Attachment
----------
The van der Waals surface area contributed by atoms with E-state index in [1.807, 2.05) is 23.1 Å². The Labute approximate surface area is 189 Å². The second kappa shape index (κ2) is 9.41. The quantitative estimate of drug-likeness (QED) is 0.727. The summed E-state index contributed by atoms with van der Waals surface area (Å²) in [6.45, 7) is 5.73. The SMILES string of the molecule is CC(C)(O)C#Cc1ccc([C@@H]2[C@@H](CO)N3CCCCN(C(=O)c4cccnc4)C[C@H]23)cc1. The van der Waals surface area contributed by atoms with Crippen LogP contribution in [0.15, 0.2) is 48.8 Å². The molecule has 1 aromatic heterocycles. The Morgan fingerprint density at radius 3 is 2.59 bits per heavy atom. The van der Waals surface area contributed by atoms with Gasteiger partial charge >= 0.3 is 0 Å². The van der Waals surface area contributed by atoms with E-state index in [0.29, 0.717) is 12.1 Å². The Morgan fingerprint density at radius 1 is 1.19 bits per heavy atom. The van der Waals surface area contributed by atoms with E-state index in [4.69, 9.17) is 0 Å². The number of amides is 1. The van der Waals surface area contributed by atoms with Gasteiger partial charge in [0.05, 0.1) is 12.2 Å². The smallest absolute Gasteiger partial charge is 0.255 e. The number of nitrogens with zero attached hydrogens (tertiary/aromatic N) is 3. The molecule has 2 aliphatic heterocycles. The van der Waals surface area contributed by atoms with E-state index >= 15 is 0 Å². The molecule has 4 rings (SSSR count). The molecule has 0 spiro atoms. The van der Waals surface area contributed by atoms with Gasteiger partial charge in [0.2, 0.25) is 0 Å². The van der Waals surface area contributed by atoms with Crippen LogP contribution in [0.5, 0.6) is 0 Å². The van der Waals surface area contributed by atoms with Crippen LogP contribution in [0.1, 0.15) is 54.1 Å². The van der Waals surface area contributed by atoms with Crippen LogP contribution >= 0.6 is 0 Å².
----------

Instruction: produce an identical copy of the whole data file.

The van der Waals surface area contributed by atoms with E-state index in [1.807, 2.05) is 23.1 Å². The Labute approximate surface area is 189 Å². The second kappa shape index (κ2) is 9.41. The quantitative estimate of drug-likeness (QED) is 0.727. The summed E-state index contributed by atoms with van der Waals surface area (Å²) in [6.45, 7) is 5.73. The SMILES string of the molecule is CC(C)(O)C#Cc1ccc([C@@H]2[C@@H](CO)N3CCCCN(C(=O)c4cccnc4)C[C@H]23)cc1. The van der Waals surface area contributed by atoms with Crippen LogP contribution in [0.15, 0.2) is 48.8 Å². The molecule has 1 aromatic heterocycles. The Morgan fingerprint density at radius 3 is 2.59 bits per heavy atom. The van der Waals surface area contributed by atoms with Gasteiger partial charge >= 0.3 is 0 Å². The van der Waals surface area contributed by atoms with E-state index in [0.29, 0.717) is 12.1 Å². The Morgan fingerprint density at radius 1 is 1.19 bits per heavy atom. The van der Waals surface area contributed by atoms with E-state index in [4.69, 9.17) is 0 Å². The number of amides is 1. The van der Waals surface area contributed by atoms with Gasteiger partial charge in [0.05, 0.1) is 12.2 Å². The smallest absolute Gasteiger partial charge is 0.255 e. The number of nitrogens with zero attached hydrogens (tertiary/aromatic N) is 3. The molecule has 2 aliphatic heterocycles. The van der Waals surface area contributed by atoms with E-state index >= 15 is 0 Å². The molecule has 4 rings (SSSR count). The molecule has 0 spiro atoms. The van der Waals surface area contributed by atoms with Gasteiger partial charge in [0.2, 0.25) is 0 Å². The van der Waals surface area contributed by atoms with Crippen LogP contribution in [0.5, 0.6) is 0 Å². The van der Waals surface area contributed by atoms with Crippen LogP contribution in [0.1, 0.15) is 54.1 Å². The van der Waals surface area contributed by atoms with Crippen LogP contribution >= 0.6 is 0 Å².